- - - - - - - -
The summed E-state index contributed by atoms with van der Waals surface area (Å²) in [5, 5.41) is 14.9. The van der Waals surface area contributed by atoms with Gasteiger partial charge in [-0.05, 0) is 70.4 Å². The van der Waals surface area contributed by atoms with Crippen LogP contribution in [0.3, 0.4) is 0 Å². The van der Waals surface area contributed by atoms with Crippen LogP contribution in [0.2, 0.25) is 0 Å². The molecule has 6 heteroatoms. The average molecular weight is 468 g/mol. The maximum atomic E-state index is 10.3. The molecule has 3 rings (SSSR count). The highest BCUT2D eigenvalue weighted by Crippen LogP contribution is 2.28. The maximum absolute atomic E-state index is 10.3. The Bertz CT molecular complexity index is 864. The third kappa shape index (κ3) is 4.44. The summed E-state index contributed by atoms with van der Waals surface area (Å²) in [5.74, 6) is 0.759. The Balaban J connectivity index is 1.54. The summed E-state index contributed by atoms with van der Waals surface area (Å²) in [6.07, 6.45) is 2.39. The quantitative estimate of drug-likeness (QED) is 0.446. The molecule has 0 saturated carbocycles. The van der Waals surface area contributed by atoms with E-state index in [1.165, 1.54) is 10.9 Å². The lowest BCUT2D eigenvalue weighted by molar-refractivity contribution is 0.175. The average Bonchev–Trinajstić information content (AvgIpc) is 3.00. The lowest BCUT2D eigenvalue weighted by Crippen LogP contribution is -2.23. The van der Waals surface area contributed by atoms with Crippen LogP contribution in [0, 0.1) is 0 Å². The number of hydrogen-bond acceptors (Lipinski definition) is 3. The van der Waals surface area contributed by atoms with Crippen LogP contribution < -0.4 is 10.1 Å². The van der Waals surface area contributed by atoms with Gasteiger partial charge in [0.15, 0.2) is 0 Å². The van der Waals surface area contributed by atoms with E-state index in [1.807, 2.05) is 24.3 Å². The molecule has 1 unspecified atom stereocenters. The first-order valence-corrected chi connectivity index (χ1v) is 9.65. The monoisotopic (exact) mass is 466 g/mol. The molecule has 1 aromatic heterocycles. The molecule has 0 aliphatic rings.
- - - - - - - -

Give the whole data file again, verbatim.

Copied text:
The summed E-state index contributed by atoms with van der Waals surface area (Å²) in [5, 5.41) is 14.9. The van der Waals surface area contributed by atoms with Gasteiger partial charge in [-0.05, 0) is 70.4 Å². The van der Waals surface area contributed by atoms with Crippen LogP contribution in [0.3, 0.4) is 0 Å². The van der Waals surface area contributed by atoms with Crippen LogP contribution in [0.2, 0.25) is 0 Å². The molecule has 6 heteroatoms. The average molecular weight is 468 g/mol. The maximum atomic E-state index is 10.3. The molecule has 3 rings (SSSR count). The highest BCUT2D eigenvalue weighted by Crippen LogP contribution is 2.28. The maximum absolute atomic E-state index is 10.3. The Bertz CT molecular complexity index is 864. The third kappa shape index (κ3) is 4.44. The summed E-state index contributed by atoms with van der Waals surface area (Å²) in [5.74, 6) is 0.759. The Balaban J connectivity index is 1.54. The summed E-state index contributed by atoms with van der Waals surface area (Å²) in [6.07, 6.45) is 2.39. The quantitative estimate of drug-likeness (QED) is 0.446. The molecule has 0 saturated carbocycles. The van der Waals surface area contributed by atoms with E-state index in [1.165, 1.54) is 10.9 Å². The lowest BCUT2D eigenvalue weighted by molar-refractivity contribution is 0.175. The average Bonchev–Trinajstić information content (AvgIpc) is 3.00. The lowest BCUT2D eigenvalue weighted by Crippen LogP contribution is -2.23. The van der Waals surface area contributed by atoms with Crippen LogP contribution in [0, 0.1) is 0 Å². The number of hydrogen-bond acceptors (Lipinski definition) is 3. The van der Waals surface area contributed by atoms with Crippen LogP contribution < -0.4 is 10.1 Å². The van der Waals surface area contributed by atoms with Gasteiger partial charge in [0.15, 0.2) is 0 Å². The van der Waals surface area contributed by atoms with E-state index in [1.807, 2.05) is 24.3 Å². The molecule has 1 unspecified atom stereocenters. The first-order valence-corrected chi connectivity index (χ1v) is 9.65. The monoisotopic (exact) mass is 466 g/mol. The molecule has 1 aromatic heterocycles. The molecule has 0 aliphatic rings.